Use caution, as excessively hot or dry conditions can lead to fertilizer burn, particularly with quick-release fertilizers. Therefore, slow-release fertilizer is recommended.

Pro Tip: Check your local fertilizer ordinances. Illinois has restrictions on the use of phosphorus fertilizers to prevent harmful runoff and the growth of algae.

Plant grass seed

Seeding your lawn at the right time is crucial to its success. The best time to plant grass seed in Illinois depends on location and type of grass chosen. For cool-season grasses, the ideal time is late summer to early fall. However, for warm-season grasses, the best time is late spring to early summer.

  • Northern Illinois: Early August to early September for cool-season grasses
  • Central Illinois: Mid-August to Mid-September for cool-season grasses
  • Southern Illinois: September for cool-season grasses, mid to late June for warm-season grasses.

Early fall (September to October)

As summer ends in Illinois, the transition to early fall indicates a crucial time for lawn care. This period is vital for preparing your lawn for the upcoming cold months. Activities such as aeration, overseeding, and fertilization aim to strengthen the grass roots and supply the required nutrients for the lawn to withstand winter.

Note: If you have warm-season grass in your lawn, like in southern Illinois, you should do your soil testing, aeration, and overseeding in the spring.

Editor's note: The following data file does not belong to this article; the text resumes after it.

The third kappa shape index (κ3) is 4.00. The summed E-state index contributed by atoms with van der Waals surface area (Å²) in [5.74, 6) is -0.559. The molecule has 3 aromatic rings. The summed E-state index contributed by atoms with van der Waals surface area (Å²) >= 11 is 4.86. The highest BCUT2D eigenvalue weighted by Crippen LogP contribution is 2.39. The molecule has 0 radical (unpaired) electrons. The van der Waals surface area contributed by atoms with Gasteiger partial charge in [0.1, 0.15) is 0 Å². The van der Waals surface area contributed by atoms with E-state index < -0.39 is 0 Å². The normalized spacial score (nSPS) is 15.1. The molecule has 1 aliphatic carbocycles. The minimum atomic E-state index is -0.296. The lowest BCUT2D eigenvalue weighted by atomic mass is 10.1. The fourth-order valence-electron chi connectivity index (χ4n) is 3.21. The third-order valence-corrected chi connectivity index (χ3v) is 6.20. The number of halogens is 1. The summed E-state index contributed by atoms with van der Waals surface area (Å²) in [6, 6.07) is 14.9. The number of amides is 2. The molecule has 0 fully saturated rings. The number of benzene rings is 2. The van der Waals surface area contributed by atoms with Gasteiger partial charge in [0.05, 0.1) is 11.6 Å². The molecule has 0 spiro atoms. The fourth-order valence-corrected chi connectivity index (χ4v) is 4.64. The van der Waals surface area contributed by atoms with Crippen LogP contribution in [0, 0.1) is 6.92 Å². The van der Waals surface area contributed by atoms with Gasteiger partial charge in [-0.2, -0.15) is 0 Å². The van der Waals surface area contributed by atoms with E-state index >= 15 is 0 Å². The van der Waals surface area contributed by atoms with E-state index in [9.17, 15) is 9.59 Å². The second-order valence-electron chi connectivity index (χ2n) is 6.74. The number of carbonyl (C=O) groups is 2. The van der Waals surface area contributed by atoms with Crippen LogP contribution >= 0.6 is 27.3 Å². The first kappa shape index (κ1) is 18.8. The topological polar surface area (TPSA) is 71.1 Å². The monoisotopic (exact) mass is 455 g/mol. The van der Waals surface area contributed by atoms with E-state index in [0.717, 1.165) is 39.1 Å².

Rake the leaves

Fall leaf cleanup is essential for maintaining a healthy lawn in Illinois. Accumulated leaves can damage the grass, block sunlight, and create damp conditions conducive to lawn diseases. They can also provide a habitat for pests. Regular leaf cleanup ensures your lawn stays healthy and tidy. The best way to remove leaves is with a rake, a leaf blower, or a mulching lawn mower.

You can use fallen leaves as compost to enrich your lawn’s soil or use them as mulch in flower beds and vegetable gardens. Alternatively, various cities in Illinois, such as Naperville, Chicago, and Elgin, offer leaf collection programs. Residents can call 311 to schedule yard waste collection.

Test your soil

illustration showing the pH levels of soil
Infographic by Juan Rodriguez

Ideally, soil testing should be performed every two to three years. This practice is essential for maintaining optimal lawn growth by assessing soil health and nutrient levels. To soil test your lawn, kits are available online or at garden stores. 

For the most detailed results, local Cooperative Extension services provide in-depth soil tests with recommendations for how much fertilizer to apply.

  • In northern and central Illinois, where cool-season grasses are prevalent, soil testing should be done in early fall.
  • In southern Illinois, where warm-season grasses like Zoysia may be grown, soil testing should be done in spring.
Grass typeRecommended soil pH
Kentucky bluegrass/perennial ryegrass blend6 to 7.5
Fine fescue6 to 6.5